Phase 1: Ball Brothers Building
The City of Turner is seeking a partner in the redevelopment of The Ball Brothers Building, a beautiful, historic building in a revitalizing downtown.
The site has a rich history. The building on the north side of the site was originally constructed as a one-story building in 1912, with the second story added later in the decade. This building hosted several uses in its early history; notably the second story served as a dance hall and speakeasy during the prohibition era. In the 1940’s, the site was converted to its most recent use, a granary.
Construction of the second building, a one-story building on the south side of the site, followed in 1923. This building served as an auto dealership for most of its life, and included service bays, sales of auto parts, and fueling stations. Other uses such as a soda fountain and hardware store have called this building home through the years. The gas station on-site is currently operational, and occupies the southeastern corner of the building as well as the southern piece of the site’s exterior.
The City of Turner acquired the site in 2018, motivated by the transformative potential that the development of the site would entail for downtown.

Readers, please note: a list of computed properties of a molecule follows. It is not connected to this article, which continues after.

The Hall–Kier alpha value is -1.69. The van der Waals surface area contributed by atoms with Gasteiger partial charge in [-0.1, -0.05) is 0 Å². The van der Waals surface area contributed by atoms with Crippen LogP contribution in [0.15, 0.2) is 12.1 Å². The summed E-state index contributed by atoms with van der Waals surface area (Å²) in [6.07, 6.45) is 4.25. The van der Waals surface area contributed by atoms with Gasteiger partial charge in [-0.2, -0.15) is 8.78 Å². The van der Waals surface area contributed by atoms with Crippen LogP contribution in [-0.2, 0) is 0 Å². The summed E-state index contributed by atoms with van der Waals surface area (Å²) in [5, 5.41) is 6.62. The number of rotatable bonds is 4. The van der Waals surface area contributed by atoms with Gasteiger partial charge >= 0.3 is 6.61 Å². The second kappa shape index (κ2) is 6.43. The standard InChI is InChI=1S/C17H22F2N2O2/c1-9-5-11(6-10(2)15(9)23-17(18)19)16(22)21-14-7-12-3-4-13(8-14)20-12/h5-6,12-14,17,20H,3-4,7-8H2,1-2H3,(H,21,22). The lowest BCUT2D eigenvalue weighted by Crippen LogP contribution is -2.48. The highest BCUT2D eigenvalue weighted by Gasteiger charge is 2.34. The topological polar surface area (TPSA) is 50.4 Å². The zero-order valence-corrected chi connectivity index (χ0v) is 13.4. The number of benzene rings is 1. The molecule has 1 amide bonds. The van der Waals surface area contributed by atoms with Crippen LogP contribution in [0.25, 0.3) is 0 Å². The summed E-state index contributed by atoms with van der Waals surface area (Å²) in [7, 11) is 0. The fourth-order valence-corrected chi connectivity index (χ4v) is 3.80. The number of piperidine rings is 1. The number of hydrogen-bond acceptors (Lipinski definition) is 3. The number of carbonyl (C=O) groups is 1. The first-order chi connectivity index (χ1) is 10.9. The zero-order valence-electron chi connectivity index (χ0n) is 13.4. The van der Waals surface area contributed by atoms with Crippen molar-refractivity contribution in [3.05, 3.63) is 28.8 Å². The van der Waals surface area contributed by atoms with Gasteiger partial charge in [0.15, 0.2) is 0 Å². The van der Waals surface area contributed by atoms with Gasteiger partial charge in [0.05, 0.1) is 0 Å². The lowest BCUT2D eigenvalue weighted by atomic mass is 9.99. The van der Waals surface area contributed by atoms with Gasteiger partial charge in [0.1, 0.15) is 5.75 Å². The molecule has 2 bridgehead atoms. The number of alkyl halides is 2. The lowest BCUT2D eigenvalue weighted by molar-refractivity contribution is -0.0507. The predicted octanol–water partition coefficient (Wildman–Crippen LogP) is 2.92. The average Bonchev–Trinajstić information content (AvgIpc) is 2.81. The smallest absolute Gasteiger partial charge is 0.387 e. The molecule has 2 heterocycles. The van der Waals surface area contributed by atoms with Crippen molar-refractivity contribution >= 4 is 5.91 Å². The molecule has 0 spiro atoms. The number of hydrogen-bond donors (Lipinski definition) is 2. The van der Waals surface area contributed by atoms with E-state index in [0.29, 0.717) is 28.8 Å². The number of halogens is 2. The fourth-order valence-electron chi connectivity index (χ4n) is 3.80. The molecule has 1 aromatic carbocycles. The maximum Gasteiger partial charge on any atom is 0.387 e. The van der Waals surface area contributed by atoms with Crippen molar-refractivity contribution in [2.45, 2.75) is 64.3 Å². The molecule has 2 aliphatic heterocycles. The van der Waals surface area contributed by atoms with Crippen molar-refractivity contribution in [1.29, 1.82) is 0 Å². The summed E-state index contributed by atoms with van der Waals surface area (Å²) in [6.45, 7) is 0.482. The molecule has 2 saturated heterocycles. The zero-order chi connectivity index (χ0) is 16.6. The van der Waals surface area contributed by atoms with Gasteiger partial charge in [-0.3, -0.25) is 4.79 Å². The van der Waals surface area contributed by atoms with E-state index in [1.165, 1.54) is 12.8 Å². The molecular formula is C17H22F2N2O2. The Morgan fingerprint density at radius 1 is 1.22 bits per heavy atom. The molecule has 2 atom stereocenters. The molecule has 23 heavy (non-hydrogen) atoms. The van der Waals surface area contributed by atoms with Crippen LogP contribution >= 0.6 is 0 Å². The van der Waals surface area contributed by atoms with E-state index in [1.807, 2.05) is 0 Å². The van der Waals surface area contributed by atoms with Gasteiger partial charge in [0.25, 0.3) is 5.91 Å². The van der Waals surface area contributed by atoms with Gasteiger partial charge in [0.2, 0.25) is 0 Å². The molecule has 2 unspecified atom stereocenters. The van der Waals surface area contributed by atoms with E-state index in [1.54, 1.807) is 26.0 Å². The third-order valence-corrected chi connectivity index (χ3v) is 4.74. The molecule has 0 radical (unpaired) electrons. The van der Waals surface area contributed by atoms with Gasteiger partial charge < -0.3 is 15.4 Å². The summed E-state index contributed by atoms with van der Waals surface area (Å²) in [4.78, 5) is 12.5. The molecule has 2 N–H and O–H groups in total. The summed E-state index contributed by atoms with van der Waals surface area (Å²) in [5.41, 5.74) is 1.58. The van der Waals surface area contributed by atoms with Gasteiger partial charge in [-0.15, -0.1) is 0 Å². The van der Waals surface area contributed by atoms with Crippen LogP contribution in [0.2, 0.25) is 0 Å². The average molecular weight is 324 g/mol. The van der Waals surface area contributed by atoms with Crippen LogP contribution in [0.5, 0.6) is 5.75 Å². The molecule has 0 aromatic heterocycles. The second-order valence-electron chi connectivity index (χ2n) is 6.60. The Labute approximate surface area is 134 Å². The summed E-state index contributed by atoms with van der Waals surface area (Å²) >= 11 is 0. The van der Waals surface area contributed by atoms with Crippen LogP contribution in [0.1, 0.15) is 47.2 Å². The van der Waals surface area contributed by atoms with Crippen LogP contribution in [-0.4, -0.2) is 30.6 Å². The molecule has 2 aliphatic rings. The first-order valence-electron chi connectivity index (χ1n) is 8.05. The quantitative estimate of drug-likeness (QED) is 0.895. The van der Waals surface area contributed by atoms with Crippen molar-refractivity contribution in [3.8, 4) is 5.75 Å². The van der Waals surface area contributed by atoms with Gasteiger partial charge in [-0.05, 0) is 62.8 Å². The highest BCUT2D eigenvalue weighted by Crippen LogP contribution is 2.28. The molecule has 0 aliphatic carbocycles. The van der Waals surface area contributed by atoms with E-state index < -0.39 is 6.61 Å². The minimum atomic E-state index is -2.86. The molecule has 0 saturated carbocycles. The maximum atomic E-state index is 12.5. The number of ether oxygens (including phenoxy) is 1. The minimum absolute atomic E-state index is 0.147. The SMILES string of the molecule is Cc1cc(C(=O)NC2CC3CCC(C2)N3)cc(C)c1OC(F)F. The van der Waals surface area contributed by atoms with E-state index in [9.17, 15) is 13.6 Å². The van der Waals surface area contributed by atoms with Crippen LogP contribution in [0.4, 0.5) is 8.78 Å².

In context of recent changes and changes that are in the pipeline for Downtown Turner, this well informs the decision-making process for determining what the next steps are as far as infrastructure upgrades and parking planning. Much of these recent redevelopments have been centered around Chicago Street. Based on our discussions with the City of Turner, more is planned for Chicago Street, with some undeveloped properties to the east othat have untapped potential.
Based on exesting land uses, Lancaster Mobley was able to estimate the parking demand of the existing uses. Based on this analysis, we were able to home in on focus areas that would make significant impacts to the Ball Brothers parking conditions, should another development fronting the focus area streets also redevelop.
Partnering with our friends at AKS Engineering and Forestry, who developed a parking plan that takes advantage of maximizing the existing wide streets through angled parking and paving undeveloped lots, we could well inform the City of Turner where there is a potential for increased parking supply. Coupled with the demand analysis, a determination was made for where the best parking improvements could be made.